HamLIT is directed by Taj Allen, Traycie Kuhn Zapata, and Nathan Pearce.  

The show will be performed at several venues throughout the region:

Friday, Oct. 4 & Friday, November 1 | Arts Council

Thursday, October 10 | Dirtbag Ales

Friday & Saturday October 18-19 and Friday & Saturday November 8-9 | Hugger Mugger Brewing, Sanford

Friday, October 11 , Thursday, October 24th & Saturday, October 26th | Paddy’s

Sunday, October 13 | Fainting Goat Fuquay-Varina

Sunday, October 27th | Fainting Goat Benson

All shows are preceded by our What You Will musical preshow. Food will be available for purchase. 

To see HamLIT in action, get your tickets at sweetteashakespeare.com. 

Auld Lang Syne

Justly or not, 2016 has garnered a reputation as a rough year. But for Sweet Tea Shakespeare, it was a year of excitement, challenges, and magic. Here are some of our company members’ favorite memories and moments of the shows of 2016:

“Shut Up and Dance,” the Tinder messages, Mercutio’s Burger King crown (and the fact that Lofton Riser had to go to four different Burger Kings to find it), Catherine Kelly twerking in a nun’s habit and killing that violin solo on “Sweet Child O’ Mine.” (Romeo and JuliLIT)  –Hanna Lafko, Stage Wright

Watching Gertrude’s wine glass get bigger each time she walked on stage. Singing “Bohemian Rhapsody” while rolling a dead body up in a carpet. (HamLIT)  –Katie White, Goods Wright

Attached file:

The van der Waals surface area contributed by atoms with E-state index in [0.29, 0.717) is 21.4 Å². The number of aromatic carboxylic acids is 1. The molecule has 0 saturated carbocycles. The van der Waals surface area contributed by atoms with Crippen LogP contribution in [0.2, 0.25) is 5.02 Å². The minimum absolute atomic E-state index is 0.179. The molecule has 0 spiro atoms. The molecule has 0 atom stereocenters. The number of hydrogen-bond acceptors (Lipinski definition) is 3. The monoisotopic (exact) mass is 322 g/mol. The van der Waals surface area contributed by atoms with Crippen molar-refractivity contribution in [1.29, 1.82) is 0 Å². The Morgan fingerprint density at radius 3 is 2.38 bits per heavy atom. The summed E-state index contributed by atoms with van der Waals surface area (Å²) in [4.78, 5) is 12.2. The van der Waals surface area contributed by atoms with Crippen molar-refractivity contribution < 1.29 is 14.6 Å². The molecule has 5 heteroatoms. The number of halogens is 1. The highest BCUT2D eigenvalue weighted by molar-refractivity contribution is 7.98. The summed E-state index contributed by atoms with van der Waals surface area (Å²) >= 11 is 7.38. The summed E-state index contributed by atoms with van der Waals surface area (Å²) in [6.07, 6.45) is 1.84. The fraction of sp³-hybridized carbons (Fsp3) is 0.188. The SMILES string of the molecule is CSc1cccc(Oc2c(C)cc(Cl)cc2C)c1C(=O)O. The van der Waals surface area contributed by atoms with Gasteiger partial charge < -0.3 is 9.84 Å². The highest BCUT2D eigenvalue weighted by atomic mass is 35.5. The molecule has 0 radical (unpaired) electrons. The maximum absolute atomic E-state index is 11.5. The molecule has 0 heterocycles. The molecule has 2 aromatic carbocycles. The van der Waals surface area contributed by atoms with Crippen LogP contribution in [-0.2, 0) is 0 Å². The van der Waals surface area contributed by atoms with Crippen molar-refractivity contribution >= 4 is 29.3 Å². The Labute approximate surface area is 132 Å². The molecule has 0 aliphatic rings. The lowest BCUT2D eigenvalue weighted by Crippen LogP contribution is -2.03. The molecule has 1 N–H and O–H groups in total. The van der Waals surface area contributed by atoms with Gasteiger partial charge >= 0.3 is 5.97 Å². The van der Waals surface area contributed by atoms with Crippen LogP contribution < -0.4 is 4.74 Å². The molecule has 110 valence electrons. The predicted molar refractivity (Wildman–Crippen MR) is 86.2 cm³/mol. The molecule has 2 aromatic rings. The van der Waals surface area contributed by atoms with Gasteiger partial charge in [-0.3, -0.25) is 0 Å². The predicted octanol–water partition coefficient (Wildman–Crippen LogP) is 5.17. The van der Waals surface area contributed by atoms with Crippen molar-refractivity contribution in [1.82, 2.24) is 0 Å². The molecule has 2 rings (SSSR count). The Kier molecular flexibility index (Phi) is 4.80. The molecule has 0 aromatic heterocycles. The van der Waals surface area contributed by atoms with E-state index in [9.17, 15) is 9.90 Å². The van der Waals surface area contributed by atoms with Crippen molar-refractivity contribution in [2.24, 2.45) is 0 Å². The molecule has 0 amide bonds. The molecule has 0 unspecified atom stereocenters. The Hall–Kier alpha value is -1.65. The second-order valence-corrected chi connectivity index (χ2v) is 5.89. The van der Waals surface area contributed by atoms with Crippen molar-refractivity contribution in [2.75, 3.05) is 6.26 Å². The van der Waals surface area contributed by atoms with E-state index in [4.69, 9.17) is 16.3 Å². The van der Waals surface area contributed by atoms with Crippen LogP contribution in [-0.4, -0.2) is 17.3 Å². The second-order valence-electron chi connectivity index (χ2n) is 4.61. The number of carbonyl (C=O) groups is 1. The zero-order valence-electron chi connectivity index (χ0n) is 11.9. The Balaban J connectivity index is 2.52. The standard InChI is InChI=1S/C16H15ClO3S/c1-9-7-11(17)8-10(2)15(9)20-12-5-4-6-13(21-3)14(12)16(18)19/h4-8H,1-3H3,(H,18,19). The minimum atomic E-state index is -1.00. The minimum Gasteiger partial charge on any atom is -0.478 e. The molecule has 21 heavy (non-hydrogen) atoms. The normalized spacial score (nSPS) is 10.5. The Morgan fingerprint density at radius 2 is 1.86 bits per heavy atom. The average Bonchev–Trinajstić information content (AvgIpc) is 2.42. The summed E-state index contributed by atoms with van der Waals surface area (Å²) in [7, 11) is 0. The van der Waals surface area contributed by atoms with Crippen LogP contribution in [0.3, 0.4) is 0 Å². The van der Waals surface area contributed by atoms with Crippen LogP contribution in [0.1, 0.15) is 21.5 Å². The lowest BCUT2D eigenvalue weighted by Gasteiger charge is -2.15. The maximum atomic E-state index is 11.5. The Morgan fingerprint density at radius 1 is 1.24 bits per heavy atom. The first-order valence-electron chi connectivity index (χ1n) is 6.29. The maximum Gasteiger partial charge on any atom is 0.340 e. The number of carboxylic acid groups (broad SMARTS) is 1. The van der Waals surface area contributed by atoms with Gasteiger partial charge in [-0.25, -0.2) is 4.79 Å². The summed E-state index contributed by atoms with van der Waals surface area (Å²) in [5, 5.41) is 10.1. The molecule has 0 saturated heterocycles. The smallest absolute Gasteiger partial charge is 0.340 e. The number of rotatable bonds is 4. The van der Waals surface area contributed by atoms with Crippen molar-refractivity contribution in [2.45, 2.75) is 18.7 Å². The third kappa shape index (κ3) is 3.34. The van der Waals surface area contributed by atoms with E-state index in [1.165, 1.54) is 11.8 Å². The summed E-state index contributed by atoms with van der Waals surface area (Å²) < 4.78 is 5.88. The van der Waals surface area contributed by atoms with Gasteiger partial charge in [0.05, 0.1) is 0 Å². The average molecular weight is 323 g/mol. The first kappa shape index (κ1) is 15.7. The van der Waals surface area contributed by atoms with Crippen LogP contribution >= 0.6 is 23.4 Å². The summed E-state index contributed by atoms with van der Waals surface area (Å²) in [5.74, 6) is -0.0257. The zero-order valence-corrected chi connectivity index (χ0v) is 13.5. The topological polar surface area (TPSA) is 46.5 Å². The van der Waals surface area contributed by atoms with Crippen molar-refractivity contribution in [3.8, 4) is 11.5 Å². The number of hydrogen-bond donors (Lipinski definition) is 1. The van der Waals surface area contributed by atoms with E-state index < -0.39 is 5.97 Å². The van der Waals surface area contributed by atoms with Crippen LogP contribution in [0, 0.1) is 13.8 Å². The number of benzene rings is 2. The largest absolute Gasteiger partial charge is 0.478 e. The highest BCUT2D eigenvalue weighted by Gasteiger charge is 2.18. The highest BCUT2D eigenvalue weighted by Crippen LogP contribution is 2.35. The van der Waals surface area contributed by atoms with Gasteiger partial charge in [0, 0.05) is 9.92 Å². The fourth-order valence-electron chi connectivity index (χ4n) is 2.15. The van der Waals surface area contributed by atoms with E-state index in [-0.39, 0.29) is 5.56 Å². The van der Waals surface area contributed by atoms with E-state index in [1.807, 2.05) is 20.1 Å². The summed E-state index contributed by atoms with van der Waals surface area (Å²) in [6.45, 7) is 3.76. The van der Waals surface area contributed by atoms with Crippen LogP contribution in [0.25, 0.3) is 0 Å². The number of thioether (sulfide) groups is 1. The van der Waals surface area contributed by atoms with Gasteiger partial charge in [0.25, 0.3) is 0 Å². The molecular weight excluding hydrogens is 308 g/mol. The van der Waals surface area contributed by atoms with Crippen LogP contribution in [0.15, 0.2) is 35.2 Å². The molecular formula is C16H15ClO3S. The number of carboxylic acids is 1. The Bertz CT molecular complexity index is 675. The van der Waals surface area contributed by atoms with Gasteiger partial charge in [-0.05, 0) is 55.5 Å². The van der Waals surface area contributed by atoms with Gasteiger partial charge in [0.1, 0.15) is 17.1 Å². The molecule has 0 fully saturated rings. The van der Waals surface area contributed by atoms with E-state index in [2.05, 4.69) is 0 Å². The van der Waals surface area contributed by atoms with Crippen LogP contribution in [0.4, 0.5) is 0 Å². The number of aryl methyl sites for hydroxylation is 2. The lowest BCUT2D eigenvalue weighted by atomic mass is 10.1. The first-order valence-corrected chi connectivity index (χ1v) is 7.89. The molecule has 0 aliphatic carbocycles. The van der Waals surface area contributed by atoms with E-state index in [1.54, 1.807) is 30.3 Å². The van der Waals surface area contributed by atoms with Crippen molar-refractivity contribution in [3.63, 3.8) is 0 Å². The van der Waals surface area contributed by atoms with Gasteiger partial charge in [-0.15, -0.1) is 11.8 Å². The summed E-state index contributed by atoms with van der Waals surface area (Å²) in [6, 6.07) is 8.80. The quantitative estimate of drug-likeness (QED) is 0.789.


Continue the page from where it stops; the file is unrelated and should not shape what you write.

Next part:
Marie Lowe leading the ensemble singing “This Love Won’t Break Your Heart” to open Twelfth Night. I was missing friends and family something fierce around that time, and it was super appropriate and made me cry.  –Rachel Brune, Audience Wright

“Sweet Child O’ Mine,” and that one time that I wiped out during the invited rehearsal and had to improvise a recovery.  (Romeo and JuliLIT)  –Gabe Terry, Costume Wright

Michael Thrash pouring water on people was a particular delight. (Twelfth Night)  –Jeremy Fiebig, Artistic Director

Justin Garland singing “Kiss.” (Merchant of Venice)
Jacob French and Tyler Pow wrestling in As You Like It.
Taj Allen eating things In AYLI and Sense and Sensibility.
Greg Griffin and Paul Woolverton bobbing their heads to Ruth Nelson singing “What is Love.” (Twelfth Night)
Seeing the backyard of the Poe House in full bloom for S&S. Lofton’s bluster (and pug) in same.
Thrash in his AYLI turban.
The first time I saw Tohry Petty and Jennifer Czechowski in their Mario and Luigi mustaches. Also, when Tohry didn’t die despite the best efforts of said mustache. (Merchant)